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Guided evolution of in silico microbial populations in complex environments accelerates evolutionary rates through a step-wise adaptation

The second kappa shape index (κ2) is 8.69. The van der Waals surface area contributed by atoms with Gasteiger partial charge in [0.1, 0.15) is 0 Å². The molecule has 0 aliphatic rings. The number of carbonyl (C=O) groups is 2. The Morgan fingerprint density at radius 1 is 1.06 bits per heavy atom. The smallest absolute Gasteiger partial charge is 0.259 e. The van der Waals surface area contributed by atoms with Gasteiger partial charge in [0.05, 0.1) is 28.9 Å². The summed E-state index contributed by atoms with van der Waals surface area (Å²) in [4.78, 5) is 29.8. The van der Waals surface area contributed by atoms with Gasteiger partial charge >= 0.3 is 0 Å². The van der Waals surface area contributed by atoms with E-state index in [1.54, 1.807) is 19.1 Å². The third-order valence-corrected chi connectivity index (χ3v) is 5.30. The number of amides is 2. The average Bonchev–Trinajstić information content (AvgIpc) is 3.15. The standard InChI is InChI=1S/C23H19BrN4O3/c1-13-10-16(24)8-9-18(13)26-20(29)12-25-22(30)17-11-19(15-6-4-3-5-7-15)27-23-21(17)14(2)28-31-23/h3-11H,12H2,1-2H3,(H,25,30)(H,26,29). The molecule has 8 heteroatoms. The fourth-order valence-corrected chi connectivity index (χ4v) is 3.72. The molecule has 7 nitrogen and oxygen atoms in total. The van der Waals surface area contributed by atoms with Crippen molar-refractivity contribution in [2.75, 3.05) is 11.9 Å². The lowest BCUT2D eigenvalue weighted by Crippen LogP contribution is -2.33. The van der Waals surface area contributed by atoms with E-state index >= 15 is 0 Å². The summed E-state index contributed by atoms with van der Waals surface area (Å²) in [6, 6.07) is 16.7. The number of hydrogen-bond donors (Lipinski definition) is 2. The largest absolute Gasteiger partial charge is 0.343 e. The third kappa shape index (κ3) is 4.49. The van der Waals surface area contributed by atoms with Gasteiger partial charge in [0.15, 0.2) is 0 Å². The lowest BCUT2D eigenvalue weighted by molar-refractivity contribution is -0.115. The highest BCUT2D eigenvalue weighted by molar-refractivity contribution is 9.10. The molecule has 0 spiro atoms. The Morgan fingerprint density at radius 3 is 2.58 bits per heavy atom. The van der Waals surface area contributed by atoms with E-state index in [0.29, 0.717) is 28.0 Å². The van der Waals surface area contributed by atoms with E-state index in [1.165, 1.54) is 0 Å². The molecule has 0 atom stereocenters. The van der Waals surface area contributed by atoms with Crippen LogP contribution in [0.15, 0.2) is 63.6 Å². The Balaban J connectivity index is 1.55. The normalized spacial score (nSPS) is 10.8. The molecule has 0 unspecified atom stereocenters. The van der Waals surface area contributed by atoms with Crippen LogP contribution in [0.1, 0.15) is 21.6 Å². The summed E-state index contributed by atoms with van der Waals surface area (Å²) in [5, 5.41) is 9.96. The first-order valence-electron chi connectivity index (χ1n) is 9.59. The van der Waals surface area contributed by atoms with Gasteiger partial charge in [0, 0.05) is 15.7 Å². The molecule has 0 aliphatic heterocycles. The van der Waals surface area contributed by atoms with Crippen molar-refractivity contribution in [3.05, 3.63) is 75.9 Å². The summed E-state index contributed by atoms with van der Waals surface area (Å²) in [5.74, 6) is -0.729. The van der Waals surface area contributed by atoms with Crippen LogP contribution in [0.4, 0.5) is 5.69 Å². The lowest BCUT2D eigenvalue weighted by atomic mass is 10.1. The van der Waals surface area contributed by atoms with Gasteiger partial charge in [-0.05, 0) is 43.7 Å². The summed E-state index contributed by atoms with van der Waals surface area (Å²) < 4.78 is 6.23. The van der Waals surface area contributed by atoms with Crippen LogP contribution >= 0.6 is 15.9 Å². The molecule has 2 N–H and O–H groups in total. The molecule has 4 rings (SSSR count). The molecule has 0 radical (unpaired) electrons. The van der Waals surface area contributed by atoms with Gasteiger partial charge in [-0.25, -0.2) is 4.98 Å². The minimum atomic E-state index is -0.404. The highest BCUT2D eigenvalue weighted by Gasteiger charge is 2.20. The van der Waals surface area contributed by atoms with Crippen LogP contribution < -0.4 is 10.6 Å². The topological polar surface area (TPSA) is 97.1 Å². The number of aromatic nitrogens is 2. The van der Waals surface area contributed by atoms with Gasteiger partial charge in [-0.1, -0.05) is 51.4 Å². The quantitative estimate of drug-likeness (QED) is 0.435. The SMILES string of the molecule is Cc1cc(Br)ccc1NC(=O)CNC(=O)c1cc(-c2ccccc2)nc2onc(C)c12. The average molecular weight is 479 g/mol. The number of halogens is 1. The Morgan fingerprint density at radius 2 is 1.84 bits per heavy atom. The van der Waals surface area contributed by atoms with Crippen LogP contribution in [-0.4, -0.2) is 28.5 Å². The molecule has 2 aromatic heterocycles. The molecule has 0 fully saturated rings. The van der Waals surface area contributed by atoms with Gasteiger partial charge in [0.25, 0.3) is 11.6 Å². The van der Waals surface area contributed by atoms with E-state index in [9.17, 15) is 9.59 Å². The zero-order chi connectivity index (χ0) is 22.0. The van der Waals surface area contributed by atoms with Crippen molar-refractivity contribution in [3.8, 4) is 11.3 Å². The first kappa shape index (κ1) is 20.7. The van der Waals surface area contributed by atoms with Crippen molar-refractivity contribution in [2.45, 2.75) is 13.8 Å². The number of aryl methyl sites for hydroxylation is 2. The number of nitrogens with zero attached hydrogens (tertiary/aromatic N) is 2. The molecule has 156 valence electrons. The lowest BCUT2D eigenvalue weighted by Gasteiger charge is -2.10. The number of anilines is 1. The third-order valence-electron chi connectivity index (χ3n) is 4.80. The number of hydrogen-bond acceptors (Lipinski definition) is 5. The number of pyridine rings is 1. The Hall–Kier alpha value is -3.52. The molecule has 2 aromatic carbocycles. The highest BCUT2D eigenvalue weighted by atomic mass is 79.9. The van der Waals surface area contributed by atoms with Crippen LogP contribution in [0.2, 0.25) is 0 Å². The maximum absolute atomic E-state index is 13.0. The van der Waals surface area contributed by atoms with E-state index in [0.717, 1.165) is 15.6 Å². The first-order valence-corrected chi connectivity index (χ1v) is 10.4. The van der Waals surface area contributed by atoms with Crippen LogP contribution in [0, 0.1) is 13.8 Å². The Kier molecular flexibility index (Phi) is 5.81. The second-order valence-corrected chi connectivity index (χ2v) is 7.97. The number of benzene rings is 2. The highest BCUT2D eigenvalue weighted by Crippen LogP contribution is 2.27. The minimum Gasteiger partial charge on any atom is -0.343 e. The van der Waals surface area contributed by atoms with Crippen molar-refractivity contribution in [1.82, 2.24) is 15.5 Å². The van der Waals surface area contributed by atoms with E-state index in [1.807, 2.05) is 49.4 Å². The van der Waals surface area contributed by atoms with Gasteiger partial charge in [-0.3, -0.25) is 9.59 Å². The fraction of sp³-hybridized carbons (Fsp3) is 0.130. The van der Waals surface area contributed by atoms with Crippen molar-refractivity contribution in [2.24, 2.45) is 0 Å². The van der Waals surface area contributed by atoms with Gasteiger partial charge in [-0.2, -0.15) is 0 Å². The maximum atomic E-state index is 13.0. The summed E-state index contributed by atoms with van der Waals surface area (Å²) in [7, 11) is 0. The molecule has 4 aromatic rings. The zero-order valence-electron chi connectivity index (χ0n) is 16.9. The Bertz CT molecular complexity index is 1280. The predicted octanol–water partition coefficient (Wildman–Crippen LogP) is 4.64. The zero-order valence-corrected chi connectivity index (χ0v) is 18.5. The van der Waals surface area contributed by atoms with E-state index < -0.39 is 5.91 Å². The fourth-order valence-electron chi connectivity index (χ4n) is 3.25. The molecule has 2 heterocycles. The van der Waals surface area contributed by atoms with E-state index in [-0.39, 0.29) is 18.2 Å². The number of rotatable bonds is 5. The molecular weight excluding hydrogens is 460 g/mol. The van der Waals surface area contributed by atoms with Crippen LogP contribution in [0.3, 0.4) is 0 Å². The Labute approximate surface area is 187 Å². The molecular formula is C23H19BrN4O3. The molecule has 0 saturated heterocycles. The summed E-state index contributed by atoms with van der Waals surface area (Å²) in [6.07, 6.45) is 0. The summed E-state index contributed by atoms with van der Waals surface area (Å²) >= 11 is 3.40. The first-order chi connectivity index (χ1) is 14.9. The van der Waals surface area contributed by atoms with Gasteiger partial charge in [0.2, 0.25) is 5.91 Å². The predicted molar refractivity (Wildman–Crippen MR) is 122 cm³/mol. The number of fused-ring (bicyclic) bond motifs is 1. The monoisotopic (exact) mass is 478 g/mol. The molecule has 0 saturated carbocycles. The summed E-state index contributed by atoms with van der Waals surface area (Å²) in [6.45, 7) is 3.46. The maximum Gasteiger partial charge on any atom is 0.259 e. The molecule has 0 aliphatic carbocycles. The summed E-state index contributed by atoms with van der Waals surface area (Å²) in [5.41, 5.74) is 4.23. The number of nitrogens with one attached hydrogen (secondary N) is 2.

Abstract Background During their lifetime, microbes are exposed to environmental variations, each with its distinct spatio-temporal dynamics. Microbial communities display a remarkable degree of phenotypic plasticity, and highly-fit individuals emerge quite rapidly during microbial adaptation to novel environments. However, there exists a high variability when it comes to adaptation potential, and while adaptation occurs rapidly in certain environmental transitions, in others organisms struggle to adapt. Here, we investigate the hypothesis that the rate of evolution can both increase or decrease, depending on the similarity and complexity of the intermediate and final environments. Elucidating such dependencies paves the way towards controlling the rate and direction of evolution, which is of interest to industrial and medical applications. Results Our results show that the rate of evolution can be accelerated by evolving cell populations in sequential combinations of environments that are increasingly more complex. To quantify environmental complexity, we evaluate various information-theoretic metrics, and we provide evidence that multivariate mutual information between environmental signals in a given environment correlates well with the rate of evolution in that environment, as measured in our simulations. We find that strong positive and negative correlations between the intermediate and final environments lead to the increase of evolutionary rates, when the environmental complexity increases. Horizontal Gene Transfer is shown to further augment this acceleration, under certain conditions. Interestingly, our simulations show that weak environmental correlations lead to deceleration of evolution, regardless of environmental complexity. Further analysis of network evolution provides a mechanistic explanation of this phenomenon, as exposing cells to intermediate environments can trap the population to local neighborhoods of sub-optimal fitness.

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